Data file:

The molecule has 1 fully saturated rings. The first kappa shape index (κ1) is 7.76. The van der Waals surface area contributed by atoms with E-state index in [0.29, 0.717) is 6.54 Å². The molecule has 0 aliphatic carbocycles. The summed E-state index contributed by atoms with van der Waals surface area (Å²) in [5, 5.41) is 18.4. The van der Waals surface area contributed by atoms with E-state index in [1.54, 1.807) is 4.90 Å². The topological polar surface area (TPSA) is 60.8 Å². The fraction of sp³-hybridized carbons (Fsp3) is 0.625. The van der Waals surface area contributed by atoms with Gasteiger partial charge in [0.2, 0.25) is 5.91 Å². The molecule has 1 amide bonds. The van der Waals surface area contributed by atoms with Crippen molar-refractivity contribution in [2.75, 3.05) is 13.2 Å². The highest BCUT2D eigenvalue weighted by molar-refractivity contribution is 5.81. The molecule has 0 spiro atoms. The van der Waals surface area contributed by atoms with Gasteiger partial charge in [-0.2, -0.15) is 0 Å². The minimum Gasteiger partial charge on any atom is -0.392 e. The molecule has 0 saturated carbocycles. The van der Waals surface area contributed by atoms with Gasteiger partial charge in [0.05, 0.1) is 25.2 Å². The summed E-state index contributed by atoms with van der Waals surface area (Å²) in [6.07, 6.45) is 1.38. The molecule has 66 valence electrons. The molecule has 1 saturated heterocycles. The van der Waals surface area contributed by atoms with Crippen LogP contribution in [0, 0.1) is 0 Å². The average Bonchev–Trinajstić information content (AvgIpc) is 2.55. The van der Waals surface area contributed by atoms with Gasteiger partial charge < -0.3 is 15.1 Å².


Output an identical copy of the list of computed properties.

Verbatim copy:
The molecule has 1 fully saturated rings. The first kappa shape index (κ1) is 7.76. The van der Waals surface area contributed by atoms with E-state index in [0.29, 0.717) is 6.54 Å². The molecule has 0 aliphatic carbocycles. The summed E-state index contributed by atoms with van der Waals surface area (Å²) in [5, 5.41) is 18.4. The van der Waals surface area contributed by atoms with E-state index in [1.54, 1.807) is 4.90 Å². The topological polar surface area (TPSA) is 60.8 Å². The fraction of sp³-hybridized carbons (Fsp3) is 0.625. The van der Waals surface area contributed by atoms with Gasteiger partial charge in [0.2, 0.25) is 5.91 Å². The molecule has 1 amide bonds. The van der Waals surface area contributed by atoms with Crippen molar-refractivity contribution in [2.75, 3.05) is 13.2 Å². The highest BCUT2D eigenvalue weighted by molar-refractivity contribution is 5.81. The molecule has 0 spiro atoms. The van der Waals surface area contributed by atoms with Gasteiger partial charge in [-0.2, -0.15) is 0 Å². The minimum Gasteiger partial charge on any atom is -0.392 e. The molecule has 0 saturated carbocycles. The van der Waals surface area contributed by atoms with Gasteiger partial charge in [0.05, 0.1) is 25.2 Å². The summed E-state index contributed by atoms with van der Waals surface area (Å²) in [6.07, 6.45) is 1.38. The molecule has 66 valence electrons. The molecule has 1 saturated heterocycles. The van der Waals surface area contributed by atoms with Crippen LogP contribution in [0, 0.1) is 0 Å². The average Bonchev–Trinajstić information content (AvgIpc) is 2.55. The van der Waals surface area contributed by atoms with Gasteiger partial charge < -0.3 is 15.1 Å².